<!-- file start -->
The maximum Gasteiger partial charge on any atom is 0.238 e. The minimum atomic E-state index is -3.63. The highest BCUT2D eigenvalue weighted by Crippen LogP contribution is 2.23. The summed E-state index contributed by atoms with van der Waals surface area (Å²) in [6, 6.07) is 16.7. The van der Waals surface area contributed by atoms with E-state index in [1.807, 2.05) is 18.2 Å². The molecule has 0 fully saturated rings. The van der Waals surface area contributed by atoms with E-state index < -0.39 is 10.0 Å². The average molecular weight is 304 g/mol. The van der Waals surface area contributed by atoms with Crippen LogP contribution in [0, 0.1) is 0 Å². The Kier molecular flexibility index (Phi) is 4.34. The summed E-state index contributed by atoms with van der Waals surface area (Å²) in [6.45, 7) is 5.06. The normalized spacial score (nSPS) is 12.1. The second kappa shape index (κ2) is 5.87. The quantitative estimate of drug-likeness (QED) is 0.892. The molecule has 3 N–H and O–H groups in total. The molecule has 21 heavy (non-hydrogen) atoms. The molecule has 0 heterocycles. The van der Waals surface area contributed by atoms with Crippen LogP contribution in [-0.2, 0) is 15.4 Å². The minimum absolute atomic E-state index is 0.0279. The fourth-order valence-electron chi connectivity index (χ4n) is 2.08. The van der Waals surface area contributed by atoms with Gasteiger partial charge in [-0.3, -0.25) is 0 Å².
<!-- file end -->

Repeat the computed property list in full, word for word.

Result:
The maximum Gasteiger partial charge on any atom is 0.238 e. The minimum atomic E-state index is -3.63. The highest BCUT2D eigenvalue weighted by Crippen LogP contribution is 2.23. The summed E-state index contributed by atoms with van der Waals surface area (Å²) in [6, 6.07) is 16.7. The van der Waals surface area contributed by atoms with E-state index in [1.807, 2.05) is 18.2 Å². The molecule has 0 fully saturated rings. The van der Waals surface area contributed by atoms with E-state index < -0.39 is 10.0 Å². The average molecular weight is 304 g/mol. The van der Waals surface area contributed by atoms with Crippen LogP contribution in [0, 0.1) is 0 Å². The Kier molecular flexibility index (Phi) is 4.34. The summed E-state index contributed by atoms with van der Waals surface area (Å²) in [6.45, 7) is 5.06. The normalized spacial score (nSPS) is 12.1. The second kappa shape index (κ2) is 5.87. The quantitative estimate of drug-likeness (QED) is 0.892. The molecule has 3 N–H and O–H groups in total. The molecule has 21 heavy (non-hydrogen) atoms. The molecule has 0 heterocycles. The van der Waals surface area contributed by atoms with Crippen LogP contribution in [-0.2, 0) is 15.4 Å². The minimum absolute atomic E-state index is 0.0279. The fourth-order valence-electron chi connectivity index (χ4n) is 2.08. The van der Waals surface area contributed by atoms with Gasteiger partial charge in [-0.3, -0.25) is 0 Å².